MIT’s Joi Ito on Work with Jeffrey Epstein: “I Am Terribly Sorry”
The director of the MIT Media Lab says he regrets taking donations from the accused pedophile.
Before the allegations of running a child sex trafficking ring caught up to Jeffrey Epstein, the billionaire was a regular fixture in Boston’s academic circles, cavorting with bigwigs at Harvard, writing big checks for investments on campus, and seeding research into artificial intelligence and other subject areas with much-needed donations. As that community is coming to terms with its ties to the accused pedophile, who was found dead in a Manhattan jail cell on August 10, MIT Media Lab Director Joi Ito is asking for forgiveness.
Writing in an open letter on his department’s website, Ito acknowledged the prestigious research center’s ties to Epstein, who was a frequent guest and made several donations to the lab.
In his letter, Ito says that beginning in 2013, he led Epstein on tours of the MIT facility, and that Ito visited Epstein at “several of his residences”—he did not say which—in an effort to court donations from the billionaire, who was known to give generously to scientific causes. Epstein had been designated a level three sex offender since his controversial 2008 guilty plea for soliciting a minor for prostitution.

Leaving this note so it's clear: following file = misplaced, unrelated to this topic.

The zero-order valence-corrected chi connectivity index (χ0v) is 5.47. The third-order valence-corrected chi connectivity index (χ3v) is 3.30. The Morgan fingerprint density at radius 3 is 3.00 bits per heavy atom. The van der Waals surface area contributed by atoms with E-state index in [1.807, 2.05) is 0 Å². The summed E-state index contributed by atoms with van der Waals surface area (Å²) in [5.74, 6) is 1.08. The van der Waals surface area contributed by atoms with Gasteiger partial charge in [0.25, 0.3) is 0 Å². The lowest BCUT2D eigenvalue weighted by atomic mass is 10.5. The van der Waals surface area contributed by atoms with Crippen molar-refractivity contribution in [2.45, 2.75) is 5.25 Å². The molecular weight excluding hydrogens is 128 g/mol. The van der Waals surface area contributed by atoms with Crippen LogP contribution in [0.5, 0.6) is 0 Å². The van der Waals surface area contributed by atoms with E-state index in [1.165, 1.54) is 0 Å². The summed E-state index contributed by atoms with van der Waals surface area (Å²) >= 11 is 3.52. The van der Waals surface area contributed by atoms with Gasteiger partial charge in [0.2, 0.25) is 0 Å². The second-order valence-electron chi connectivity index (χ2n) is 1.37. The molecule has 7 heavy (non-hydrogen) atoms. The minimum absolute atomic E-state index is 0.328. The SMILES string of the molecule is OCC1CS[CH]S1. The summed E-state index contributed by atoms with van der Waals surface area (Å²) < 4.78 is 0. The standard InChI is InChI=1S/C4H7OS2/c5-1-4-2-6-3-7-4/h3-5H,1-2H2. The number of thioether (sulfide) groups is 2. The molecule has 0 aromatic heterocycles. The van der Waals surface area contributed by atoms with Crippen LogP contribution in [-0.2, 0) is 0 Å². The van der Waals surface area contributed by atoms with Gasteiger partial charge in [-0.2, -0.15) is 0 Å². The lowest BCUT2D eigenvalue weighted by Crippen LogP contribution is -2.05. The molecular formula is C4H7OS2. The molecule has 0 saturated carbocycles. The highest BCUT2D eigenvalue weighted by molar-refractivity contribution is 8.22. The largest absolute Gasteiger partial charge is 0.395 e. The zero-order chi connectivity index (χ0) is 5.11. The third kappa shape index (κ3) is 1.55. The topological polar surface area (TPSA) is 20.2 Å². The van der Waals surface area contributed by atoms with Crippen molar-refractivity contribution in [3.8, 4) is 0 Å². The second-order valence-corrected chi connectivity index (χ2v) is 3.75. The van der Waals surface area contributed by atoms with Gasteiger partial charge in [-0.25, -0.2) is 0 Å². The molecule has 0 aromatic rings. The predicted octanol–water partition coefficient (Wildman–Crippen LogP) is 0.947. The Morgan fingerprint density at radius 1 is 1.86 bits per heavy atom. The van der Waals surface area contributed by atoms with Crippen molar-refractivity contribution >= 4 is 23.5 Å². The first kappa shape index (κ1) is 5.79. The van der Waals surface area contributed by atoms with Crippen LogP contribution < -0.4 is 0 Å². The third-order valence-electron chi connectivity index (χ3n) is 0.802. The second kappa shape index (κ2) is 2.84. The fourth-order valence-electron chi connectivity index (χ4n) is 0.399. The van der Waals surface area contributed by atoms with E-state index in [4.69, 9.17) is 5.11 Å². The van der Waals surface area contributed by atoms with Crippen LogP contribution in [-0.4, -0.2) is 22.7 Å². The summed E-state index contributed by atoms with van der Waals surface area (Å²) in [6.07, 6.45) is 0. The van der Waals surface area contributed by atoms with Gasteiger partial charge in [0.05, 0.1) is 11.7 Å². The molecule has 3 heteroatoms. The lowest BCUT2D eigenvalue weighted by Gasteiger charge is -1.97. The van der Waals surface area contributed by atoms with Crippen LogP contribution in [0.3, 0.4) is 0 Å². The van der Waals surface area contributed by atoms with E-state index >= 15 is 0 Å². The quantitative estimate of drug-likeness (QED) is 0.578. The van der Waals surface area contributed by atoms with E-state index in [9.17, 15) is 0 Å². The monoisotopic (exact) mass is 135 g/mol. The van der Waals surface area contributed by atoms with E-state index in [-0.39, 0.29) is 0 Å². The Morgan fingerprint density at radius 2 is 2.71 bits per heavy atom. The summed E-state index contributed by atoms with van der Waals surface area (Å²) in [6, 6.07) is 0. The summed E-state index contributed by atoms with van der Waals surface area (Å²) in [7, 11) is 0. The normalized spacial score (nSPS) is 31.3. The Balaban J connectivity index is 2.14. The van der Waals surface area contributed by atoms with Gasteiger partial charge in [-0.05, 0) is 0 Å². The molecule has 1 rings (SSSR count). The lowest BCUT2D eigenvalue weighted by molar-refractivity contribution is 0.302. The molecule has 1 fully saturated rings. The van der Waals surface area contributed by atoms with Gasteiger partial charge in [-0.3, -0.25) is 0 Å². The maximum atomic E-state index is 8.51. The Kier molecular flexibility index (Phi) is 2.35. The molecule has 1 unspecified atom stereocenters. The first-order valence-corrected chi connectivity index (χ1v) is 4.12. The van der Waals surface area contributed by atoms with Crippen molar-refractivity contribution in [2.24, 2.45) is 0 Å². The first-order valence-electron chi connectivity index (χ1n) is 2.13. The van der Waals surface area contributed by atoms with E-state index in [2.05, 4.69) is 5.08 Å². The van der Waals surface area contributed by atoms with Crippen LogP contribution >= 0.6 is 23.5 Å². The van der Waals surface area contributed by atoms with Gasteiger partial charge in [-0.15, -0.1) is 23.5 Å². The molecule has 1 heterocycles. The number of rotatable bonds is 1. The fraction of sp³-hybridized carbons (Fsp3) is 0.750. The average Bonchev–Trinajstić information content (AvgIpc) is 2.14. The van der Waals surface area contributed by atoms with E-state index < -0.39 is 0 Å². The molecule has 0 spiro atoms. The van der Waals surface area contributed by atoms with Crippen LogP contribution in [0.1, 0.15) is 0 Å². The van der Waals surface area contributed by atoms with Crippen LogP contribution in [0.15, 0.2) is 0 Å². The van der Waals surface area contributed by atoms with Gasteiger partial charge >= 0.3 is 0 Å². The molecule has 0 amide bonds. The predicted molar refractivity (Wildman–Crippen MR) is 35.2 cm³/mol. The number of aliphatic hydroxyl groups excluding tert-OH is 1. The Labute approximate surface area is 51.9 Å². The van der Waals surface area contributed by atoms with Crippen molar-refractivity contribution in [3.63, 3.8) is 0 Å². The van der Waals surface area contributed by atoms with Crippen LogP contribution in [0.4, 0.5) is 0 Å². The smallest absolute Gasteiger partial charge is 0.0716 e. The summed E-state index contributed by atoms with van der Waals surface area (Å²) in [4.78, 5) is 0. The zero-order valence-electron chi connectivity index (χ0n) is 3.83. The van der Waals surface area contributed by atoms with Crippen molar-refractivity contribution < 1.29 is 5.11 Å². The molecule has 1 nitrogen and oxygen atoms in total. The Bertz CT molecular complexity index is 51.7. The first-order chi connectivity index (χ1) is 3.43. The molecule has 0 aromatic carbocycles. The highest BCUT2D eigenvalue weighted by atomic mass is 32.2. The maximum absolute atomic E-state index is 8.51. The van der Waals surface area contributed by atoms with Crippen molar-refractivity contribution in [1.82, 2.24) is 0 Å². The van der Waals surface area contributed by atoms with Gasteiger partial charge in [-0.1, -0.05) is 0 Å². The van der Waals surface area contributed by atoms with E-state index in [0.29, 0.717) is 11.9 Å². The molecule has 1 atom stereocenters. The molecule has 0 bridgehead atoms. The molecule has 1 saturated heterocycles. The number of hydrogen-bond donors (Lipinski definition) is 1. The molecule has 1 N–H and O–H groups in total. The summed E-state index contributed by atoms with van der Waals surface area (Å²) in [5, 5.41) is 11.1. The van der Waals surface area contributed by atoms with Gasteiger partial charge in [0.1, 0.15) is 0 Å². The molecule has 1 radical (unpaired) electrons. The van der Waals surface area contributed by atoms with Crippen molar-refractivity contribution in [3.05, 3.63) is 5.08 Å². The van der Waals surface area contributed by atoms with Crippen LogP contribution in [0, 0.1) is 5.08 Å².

“I want you to know that in all of my interactions with Epstein, I was never involved in, never heard him talk about, and never saw any evidence of the horrific acts that he was accused of,” Ito says in the message. “That said, I take full responsibility for my error in judgment. I am deeply sorry to the survivors, to the Media Lab, and to the MIT community for bringing such a person into our network.”
Ito did not specify how much Epstein gave to his lab, but pledged to raise an equivalent amount of money for “non-profits that focus on supporting survivors of trafficking.”
According to a Buzzfeed report, Epstein gave $50,000 to MIT in 2012, and $150,000 in 2016 and 2017.
Ito, who has led the Media Lab since 2011, also acknowledged that Epstein gave money to funds that Ito controls and uses to invest in startup companies. He vowed to return that money.
He’s not the only area academic to apologize following Epstein’s July arrest on felony sex trafficking charges. Harvard biologist George Church, who also had meetings with Epstein after his 2008 guilty plea, told STAT News earlier this month that he regretted collaborating with the accused pedophile. “I certainly apologize for my poor awareness and judgment, for my poor awareness and judgment,” he said in an interview with the outlet.